- The Washington Times - Wednesday, September 30, 2009

BEIJING | Chinese authorities are doing everything in their power to ensure that nothing rains on the nation’s 60th anniversary parade Thursday - including keeping 18 cloud-seeding airplanes on standby to disperse any thunderstorms before they reach Beijing.

But six decades after Mao Zedong’s communist revolution, a robust debate continues over whether and when a regime that has blended strict social controls with increasing economic freedom will evolve toward greater democracy.

On Tuesday, much of central Beijing was on lockdown as hotels, restaurants and shops were shut along the parade route from the Avenue of Eternal Peace to Tiananmen Square. Tourist attractions including the Forbidden City, once home to emperors, were closed to the public.

Leading dissidents and human rights lawyers have been arrested or are being kept under close watch. New regulations banned petitioners from coming to Beijing to air their grievances - a practice that goes back to imperial times. Among those rebuffed were parents of some of the thousands of children sickened in China’s scandal over tainted milk.

Still, in the days leading up to the anniversary, there have been two stabbing incidents, protests by about 100 university students calling for the release of a lecturer and 1989 Tiananmen Square demonstrator, a bus fire and what authorities say was an accidental gas explosion at a Muslim restaurant in central Beijing on Friday.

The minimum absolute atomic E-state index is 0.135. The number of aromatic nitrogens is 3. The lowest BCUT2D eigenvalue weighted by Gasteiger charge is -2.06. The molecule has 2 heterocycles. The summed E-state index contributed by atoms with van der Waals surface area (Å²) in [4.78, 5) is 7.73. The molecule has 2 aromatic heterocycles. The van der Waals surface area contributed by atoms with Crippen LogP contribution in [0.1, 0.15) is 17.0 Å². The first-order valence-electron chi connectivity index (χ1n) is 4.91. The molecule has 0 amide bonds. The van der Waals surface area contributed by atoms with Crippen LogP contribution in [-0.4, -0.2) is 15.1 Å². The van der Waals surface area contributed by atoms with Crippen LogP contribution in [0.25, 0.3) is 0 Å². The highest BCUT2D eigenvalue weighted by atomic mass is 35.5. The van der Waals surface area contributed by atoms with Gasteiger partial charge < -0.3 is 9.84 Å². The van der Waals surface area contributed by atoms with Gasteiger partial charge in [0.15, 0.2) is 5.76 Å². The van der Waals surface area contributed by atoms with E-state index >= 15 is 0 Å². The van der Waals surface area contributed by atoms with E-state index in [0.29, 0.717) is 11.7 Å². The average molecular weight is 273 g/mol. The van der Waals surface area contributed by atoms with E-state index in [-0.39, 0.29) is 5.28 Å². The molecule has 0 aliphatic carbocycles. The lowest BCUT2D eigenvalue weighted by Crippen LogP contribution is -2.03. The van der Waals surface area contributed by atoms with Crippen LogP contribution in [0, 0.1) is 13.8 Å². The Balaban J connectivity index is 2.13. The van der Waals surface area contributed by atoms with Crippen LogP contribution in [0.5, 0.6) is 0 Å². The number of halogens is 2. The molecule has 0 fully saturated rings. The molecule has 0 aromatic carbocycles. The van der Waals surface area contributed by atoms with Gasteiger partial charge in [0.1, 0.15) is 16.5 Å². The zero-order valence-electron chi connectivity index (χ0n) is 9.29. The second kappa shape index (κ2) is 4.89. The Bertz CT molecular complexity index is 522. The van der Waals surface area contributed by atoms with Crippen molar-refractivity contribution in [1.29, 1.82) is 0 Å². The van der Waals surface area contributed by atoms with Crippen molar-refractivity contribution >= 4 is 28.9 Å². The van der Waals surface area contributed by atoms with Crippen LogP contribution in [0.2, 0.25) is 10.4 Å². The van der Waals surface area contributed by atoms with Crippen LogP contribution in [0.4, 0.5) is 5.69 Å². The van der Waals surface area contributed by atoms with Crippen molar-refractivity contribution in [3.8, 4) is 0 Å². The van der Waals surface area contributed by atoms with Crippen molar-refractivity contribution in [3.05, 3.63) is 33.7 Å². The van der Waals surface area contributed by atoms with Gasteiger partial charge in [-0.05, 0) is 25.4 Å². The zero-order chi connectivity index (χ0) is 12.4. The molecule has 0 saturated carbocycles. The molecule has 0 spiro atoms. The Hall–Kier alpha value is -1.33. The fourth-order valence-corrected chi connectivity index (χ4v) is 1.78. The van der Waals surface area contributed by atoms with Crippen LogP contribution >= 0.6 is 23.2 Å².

More than 30,000 police and 100,000 civilian volunteers have been mobilized to maintain order during the main event, which will include a military parade, musical performances and fireworks. About 200,000 soldiers, students and others are obliged to take part.

According to state-run media, two dozen new military vehicles and a dozen new flight formations will be unveiled. But residents along the route have been told not to go to their windows or roofs or take photos.

Only carefully vetted “special guests” will get tickets to see the parade and other festivities live at Tiananmen Square, Beijing Vice Mayor Ji Lin told reporters. Mr. Ji encouraged others to watch television.

Orders also were sent to other cities and provinces not to allow mass anniversary celebrations out of fear that they could become magnets for social instability.